I suppose you have to endure some things to appreciate those pleasant moments in life. I suppose also that maybe pleasant things happen after you weather the unpleasant things. Case in point, yesterday at Casa Kaulins. My wife was on my case. I won't get into the details but I have to say she was right to get on my case. (And I do have to thank God that I have been able to get someone on my case -- for so long, I have been self-supervised and I was wont to always give myself the benefit of a doubt. I did try to make things tough on myself but never excruciatingly so.) Sometimes, though, her criticism is unfair, but I try my best to let it be -- she has to look after Tony by herself -- most Chinese wives have a mother-in-law to help them. So, I don't blame her for having a short fuse. (In the first year of our marriage, I yelled back at a her. Boy, did we have some scenes. I wondered if the marriage would last.) Sometimes, I can't answer criticism because she has me dead to rights -- I screwed up and acted selfishly. Yesterday, I was silent for both reasons, but mostly because I couldn't answer the valid criticisms. Last night, I was in bed, lying beside Tony, after a bout of criticism from my wife. I held Tony's hand as I fell asleep. When he did, I took to reading and listening to some podcasts (Chesterton from EWTN). Jenny came into the bedroom, and looked at me intently. She asked if I was mad at her. I said I wasn't but I fely fear of being chided again. She then said she was sorry for being mad at me, but she loved me and wanted me to act better.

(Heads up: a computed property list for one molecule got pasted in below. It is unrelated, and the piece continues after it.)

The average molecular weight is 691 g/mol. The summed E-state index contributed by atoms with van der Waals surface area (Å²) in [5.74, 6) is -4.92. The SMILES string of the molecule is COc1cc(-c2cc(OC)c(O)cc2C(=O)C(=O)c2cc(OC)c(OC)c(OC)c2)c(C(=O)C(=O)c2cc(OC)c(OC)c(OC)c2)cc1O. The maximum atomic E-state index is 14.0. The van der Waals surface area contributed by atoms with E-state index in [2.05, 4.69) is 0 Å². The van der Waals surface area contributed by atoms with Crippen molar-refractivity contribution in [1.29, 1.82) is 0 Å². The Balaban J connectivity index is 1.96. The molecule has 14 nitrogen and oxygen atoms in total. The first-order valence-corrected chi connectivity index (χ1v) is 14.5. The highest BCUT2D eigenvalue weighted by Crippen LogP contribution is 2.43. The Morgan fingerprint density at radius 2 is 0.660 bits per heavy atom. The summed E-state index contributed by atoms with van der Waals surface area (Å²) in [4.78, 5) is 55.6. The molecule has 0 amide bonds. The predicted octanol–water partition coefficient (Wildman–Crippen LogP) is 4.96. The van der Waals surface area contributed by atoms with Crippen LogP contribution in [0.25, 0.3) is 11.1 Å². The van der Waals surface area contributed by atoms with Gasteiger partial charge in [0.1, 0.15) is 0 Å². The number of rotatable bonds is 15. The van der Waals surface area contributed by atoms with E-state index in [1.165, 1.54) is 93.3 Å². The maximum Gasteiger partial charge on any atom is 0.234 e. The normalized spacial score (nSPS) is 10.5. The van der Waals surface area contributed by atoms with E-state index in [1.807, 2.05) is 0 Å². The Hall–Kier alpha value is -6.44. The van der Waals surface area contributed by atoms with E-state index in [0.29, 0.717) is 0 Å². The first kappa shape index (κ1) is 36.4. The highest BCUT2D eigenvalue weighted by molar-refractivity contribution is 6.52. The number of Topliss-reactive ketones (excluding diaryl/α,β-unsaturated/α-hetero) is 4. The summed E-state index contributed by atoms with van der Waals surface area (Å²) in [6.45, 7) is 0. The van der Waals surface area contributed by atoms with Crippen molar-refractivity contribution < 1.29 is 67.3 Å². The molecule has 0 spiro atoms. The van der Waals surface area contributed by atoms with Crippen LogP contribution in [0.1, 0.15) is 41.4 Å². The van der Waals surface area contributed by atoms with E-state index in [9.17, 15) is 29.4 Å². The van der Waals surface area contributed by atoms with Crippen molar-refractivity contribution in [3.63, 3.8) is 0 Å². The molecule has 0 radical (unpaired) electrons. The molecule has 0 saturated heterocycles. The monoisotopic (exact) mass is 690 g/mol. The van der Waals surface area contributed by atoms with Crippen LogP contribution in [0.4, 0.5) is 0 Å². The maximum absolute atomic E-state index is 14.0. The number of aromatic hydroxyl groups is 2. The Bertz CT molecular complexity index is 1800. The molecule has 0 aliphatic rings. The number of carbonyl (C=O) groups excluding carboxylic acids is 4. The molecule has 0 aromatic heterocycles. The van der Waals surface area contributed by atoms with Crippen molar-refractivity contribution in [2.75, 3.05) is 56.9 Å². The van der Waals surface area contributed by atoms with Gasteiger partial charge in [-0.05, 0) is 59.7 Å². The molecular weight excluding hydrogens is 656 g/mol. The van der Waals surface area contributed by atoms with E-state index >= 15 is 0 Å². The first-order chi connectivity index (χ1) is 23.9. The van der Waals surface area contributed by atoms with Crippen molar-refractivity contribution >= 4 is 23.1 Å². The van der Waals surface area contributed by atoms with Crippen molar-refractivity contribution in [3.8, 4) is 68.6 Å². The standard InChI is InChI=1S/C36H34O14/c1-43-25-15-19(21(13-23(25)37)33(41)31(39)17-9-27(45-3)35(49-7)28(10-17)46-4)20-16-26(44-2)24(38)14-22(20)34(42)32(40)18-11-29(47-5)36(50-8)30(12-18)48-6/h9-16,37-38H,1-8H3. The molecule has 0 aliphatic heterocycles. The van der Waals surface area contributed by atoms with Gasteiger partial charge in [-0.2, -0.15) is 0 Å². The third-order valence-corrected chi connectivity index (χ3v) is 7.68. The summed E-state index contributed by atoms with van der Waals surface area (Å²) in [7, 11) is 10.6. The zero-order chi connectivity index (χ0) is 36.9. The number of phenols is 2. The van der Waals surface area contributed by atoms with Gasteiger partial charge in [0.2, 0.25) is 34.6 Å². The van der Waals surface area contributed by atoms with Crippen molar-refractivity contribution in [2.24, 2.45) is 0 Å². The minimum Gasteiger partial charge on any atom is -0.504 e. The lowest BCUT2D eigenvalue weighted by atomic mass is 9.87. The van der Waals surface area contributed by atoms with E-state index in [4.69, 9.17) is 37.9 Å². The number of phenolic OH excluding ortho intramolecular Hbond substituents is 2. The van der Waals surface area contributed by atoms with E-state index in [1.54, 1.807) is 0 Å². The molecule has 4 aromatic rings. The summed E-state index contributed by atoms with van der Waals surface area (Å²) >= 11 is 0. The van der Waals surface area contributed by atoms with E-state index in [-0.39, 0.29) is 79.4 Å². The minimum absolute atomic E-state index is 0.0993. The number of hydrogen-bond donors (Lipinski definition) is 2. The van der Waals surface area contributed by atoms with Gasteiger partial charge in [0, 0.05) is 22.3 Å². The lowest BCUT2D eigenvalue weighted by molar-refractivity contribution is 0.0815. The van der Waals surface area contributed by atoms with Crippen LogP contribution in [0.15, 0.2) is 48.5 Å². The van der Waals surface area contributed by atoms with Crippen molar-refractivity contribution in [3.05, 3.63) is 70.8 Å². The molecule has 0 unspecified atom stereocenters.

Great moment. I am not alone.
And as Chesterton said somewhere, to love something is to want to reform it.
I am Canadian. I have lived in Wuxi, China since September 2004. I teach English. In this blog, I recount the things I have seen and the experiences I have had here in Wuxi. I also make comments on things that strike my reactionary fancy.